The 3 Lists that Control the Success of Every IT Project

Preface: In a perfect world, key elements like project requirements and execution steps would be issued by a product owner or PM. But the real world is imperfect. What do you do when you find yourself sitting by the side of the road with a flat tire and a bleeding head, reading a manual that suggests you wear a helmet? Such a “best practice” is not very helpful when you’re in the thick of things. This post is written for an imperfect world. I’ll share what I do when reality happens—when I’m floundering for adequate direction, prioritization, or structure.


Here is how, from the chaos of tasks and daily priorities, order is born.

Recently, I found myself simultaneously working on 4 different IT projects (an upgrade, an infrastructure move, and 2 evaluations). Each day, I performed little tasks to move the projects forward, but each time I returned to my desk I kept thinking, “Is this the most important thing to do right now? How close am I to the final goal? Where am I on the map of project progress?” I needed a compass.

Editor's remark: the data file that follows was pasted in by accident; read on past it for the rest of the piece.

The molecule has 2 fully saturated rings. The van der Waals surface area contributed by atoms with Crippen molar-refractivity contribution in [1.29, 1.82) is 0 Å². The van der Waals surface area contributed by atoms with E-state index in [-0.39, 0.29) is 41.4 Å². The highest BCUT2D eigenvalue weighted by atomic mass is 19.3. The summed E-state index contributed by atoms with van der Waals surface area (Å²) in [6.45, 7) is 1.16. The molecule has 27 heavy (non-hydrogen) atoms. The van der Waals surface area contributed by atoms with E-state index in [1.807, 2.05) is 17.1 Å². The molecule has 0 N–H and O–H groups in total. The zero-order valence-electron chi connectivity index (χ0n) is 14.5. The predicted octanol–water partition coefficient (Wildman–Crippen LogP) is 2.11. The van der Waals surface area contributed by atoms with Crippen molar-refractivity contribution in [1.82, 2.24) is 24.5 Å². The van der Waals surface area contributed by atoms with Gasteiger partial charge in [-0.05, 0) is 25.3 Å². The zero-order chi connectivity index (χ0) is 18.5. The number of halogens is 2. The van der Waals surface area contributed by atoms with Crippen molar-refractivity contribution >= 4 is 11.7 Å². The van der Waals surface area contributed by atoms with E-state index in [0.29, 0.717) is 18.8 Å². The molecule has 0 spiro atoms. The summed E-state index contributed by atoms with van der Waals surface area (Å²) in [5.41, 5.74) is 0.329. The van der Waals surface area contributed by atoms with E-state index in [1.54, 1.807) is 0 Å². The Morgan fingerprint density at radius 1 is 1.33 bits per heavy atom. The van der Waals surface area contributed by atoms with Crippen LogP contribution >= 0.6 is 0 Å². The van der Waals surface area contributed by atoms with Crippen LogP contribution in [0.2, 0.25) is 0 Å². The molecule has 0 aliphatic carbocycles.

The solution I developed took the form of 3 simple lists: Requirements, Issues, and Execution Steps. Let’s explore each in detail.

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downward spiral

When New Technology Causes Productivity to Plummet

Technology is expected to enhance productivity

Most business cases for technology investments include “productivity gains.” Even when no formal business case is created or communicated, users, managers, and executives implicitly expect that new technology will make their lives better.

However, many organizations spend money on technology as if it were a lottery ticket—hoping they will win. We could consider technology investments to be calculated risks, but, unfortunately, that just doesn’t seem to be the case. Most investments in tech turn into mechanical implementation projects that result in more complaints than compliments.

The most common complaint about technology from the user community is that it kills productivity, exactly the KPI it aims to improve. There are two reasons: